Lean Manufacturing Help, Funding Available, Researcher Says

Trade Adjustment Assistant Center funds remain available for companies losing employment and sales to imports, a University of Michigan researcher says.

William Diem, Correspondent

August 7, 2006

1 Min Read
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TRAVERSE CITY, MI – The Management Briefing Seminars here let University of Michigan researchers out of their ivory towers every August to offer indirect assistance to the auto industry, but throughout the year the Business and Industrial Assistance Div. provides concrete help that is spreading the lean manufacturing message.

“I want to thank Steve Wilson for his help in getting TAAC (Trade Adjustment Assistant Center) assistance,” says John Bratt, chairman of Tenax Corp., whose subsidiary Hoffco Inc. got a federal grant that helped pay for training in lean manufacturing.

John Bratt

Wilson, project manager of the U-M division, told a sparse audience Monday afternoon TAAC funds remain available for companies that are losing employment and sales to imports.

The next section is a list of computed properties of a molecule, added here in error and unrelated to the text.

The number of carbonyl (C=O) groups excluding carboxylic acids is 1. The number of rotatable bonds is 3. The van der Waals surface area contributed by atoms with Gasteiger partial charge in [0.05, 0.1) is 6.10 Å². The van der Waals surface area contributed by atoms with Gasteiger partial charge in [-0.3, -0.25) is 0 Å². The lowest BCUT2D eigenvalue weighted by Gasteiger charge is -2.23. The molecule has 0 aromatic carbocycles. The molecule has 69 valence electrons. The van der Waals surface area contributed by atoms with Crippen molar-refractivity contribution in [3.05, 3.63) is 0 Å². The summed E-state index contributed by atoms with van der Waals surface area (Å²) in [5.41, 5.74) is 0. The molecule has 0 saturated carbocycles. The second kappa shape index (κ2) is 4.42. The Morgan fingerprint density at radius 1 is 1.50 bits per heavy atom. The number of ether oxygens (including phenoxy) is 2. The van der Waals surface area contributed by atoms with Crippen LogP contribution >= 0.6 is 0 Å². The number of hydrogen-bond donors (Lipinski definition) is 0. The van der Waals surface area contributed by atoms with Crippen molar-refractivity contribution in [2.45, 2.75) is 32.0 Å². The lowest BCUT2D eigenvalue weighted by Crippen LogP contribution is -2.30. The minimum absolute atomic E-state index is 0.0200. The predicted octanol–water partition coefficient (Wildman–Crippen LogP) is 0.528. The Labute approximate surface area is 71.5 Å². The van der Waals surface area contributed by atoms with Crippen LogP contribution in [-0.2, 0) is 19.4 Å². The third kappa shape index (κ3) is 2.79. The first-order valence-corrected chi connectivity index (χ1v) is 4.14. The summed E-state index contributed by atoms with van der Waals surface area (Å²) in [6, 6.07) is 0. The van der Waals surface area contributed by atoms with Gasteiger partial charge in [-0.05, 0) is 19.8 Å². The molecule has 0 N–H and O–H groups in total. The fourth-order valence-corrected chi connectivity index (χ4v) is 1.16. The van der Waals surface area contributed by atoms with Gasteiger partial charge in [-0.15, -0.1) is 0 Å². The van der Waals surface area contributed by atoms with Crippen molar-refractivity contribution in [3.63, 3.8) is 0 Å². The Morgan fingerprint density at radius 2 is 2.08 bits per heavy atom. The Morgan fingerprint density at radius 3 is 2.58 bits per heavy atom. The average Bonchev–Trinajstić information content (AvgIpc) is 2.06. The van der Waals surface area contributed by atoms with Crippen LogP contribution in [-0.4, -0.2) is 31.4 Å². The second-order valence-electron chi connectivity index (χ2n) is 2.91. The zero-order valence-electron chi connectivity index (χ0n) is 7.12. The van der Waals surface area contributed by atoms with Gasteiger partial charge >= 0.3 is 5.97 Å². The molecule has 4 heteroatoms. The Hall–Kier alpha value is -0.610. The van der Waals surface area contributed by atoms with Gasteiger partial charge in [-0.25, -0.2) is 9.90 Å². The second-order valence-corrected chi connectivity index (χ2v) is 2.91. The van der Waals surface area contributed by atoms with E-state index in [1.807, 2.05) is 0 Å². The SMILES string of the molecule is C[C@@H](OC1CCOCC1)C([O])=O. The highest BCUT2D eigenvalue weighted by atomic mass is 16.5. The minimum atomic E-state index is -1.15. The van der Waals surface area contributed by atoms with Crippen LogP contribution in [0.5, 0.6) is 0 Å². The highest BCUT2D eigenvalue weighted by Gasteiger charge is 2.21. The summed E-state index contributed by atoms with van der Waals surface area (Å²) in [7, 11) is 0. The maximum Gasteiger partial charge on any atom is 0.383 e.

Bratt says lean manufacturing training started in March at Hoffco, a maker of lawn and garden equipment, and results already are starting to be visible in new factory floor layouts.

Versions of the Toyota Production System (TPS) now are standard throughout the auto industry, and its emphasis on visibility, standardization and simplicity now is spreading into other industries.

Wilson says health care is the industry that could most benefit from a lean approach, and that the smallest companies in any industry are likely to benefit most from adopting the principles.

TPS gives quick results, which are important to encouraging the necessary cultural shift in a company, Wilson says.

“TPS gets the low-hanging fruit quickly,” he says. “Six Sigma (another lean-manufacturing methodology) is more complex and is like bringing in the ladder to get the high fruit.”

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